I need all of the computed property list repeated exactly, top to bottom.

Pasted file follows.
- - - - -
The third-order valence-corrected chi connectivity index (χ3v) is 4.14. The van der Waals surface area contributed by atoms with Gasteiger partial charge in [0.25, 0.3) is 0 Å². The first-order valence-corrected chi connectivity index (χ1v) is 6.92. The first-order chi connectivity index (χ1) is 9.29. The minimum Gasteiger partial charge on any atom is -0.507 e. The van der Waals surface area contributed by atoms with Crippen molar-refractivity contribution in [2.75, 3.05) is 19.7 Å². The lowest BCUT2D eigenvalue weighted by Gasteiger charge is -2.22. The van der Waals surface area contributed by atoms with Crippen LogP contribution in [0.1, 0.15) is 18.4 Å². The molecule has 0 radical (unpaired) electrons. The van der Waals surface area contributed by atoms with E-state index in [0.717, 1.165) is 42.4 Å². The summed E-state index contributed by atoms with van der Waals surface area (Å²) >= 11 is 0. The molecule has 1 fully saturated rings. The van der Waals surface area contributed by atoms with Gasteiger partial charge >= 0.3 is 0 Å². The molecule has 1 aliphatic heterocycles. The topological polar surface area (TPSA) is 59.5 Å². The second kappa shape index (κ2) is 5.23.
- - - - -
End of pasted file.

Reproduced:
The third-order valence-corrected chi connectivity index (χ3v) is 4.14. The van der Waals surface area contributed by atoms with Gasteiger partial charge in [0.25, 0.3) is 0 Å². The first-order valence-corrected chi connectivity index (χ1v) is 6.92. The first-order chi connectivity index (χ1) is 9.29. The minimum Gasteiger partial charge on any atom is -0.507 e. The van der Waals surface area contributed by atoms with Crippen molar-refractivity contribution in [2.75, 3.05) is 19.7 Å². The lowest BCUT2D eigenvalue weighted by Gasteiger charge is -2.22. The van der Waals surface area contributed by atoms with Crippen LogP contribution in [0.1, 0.15) is 18.4 Å². The molecule has 0 radical (unpaired) electrons. The van der Waals surface area contributed by atoms with E-state index in [0.717, 1.165) is 42.4 Å². The summed E-state index contributed by atoms with van der Waals surface area (Å²) >= 11 is 0. The molecule has 1 fully saturated rings. The van der Waals surface area contributed by atoms with Gasteiger partial charge >= 0.3 is 0 Å². The molecule has 1 aliphatic heterocycles. The topological polar surface area (TPSA) is 59.5 Å². The second kappa shape index (κ2) is 5.23.